I was very surprised to learn (in LSJ s.v. ἑκηβόλος) that ἑκηβόλος originally meant "attaining his aim" and not "far-shooter" as I always thought.
If the Liddell-Scott-Jones recalls the later interpretation of the word (ἑκη- < ἑκάς=far), this dictionary doesn't explain the original form, hence my questions :
(a) What's the etymology of "ἑκη-" ?
(b) Do we know some Greek authors explaining how they understand the epiklesis ?
addendum : I found here a good(?) analysis of another problem concerning the epiklesis "ἑκατηβόλος". According to Dominique Thillaud, ἑκη- can be...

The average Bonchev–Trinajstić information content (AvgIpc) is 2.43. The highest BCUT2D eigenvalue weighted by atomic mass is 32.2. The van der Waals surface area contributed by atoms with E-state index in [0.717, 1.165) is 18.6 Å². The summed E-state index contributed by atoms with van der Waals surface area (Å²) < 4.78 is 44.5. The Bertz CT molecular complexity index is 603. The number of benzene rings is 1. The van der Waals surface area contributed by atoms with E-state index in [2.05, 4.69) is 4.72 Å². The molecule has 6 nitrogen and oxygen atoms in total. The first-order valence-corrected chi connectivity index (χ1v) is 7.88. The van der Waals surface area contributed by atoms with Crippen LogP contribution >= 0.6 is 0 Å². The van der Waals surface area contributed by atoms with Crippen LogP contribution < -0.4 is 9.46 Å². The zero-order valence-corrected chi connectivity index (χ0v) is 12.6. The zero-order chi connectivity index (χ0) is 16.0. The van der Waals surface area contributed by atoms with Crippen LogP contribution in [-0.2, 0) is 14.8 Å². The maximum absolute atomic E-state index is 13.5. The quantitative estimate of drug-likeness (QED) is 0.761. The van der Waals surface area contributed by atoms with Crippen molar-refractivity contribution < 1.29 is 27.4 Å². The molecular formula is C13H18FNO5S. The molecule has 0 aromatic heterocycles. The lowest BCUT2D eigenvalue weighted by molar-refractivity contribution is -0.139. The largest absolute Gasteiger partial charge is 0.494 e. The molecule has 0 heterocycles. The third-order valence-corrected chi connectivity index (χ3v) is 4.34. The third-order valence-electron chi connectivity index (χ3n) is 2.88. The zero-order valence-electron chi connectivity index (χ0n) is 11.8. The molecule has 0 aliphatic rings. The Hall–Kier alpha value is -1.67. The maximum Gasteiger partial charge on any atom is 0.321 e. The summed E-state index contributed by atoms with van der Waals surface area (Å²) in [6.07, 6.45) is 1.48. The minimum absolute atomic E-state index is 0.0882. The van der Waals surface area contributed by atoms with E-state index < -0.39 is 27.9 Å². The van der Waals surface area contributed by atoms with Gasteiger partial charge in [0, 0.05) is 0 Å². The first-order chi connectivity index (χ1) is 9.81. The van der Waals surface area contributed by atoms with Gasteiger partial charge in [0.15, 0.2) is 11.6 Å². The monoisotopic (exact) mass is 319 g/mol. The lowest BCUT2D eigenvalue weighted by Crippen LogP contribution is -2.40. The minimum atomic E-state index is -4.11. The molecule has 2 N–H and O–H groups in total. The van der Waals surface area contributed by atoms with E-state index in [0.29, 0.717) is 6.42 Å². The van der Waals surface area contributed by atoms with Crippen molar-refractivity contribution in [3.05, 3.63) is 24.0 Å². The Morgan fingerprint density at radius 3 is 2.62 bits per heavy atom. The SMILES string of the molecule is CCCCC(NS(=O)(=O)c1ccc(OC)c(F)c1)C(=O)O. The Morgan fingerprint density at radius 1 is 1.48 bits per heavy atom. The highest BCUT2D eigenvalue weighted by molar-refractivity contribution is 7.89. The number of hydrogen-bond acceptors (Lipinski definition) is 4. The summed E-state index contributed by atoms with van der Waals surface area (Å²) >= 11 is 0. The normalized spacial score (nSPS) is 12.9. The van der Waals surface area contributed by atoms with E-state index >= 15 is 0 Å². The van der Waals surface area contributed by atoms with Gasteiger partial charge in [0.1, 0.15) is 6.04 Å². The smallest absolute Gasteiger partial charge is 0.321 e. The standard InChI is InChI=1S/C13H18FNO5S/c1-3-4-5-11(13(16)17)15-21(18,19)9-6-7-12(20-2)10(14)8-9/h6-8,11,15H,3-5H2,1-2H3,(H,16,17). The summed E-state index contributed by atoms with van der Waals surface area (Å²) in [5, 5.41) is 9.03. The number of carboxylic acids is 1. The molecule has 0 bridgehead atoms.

either (ϝ)ἑκάς as the Ancients thought; but if, as Chantraine said, ἑκάς comes from *swe-kas (reflexive pronoun + distributive κας as in ἀνδρακάς) we can't get the ἑκατη- at the beginning of ἑκατηβόλος.
either (ϝ)εκών, (ϝ)εκόντος as in ἑκάεργος (who acts of his own free will) or as in ἑκηβόλος (who shoots of his own free will). It's Dominique Thillaud's preferred hypothesis.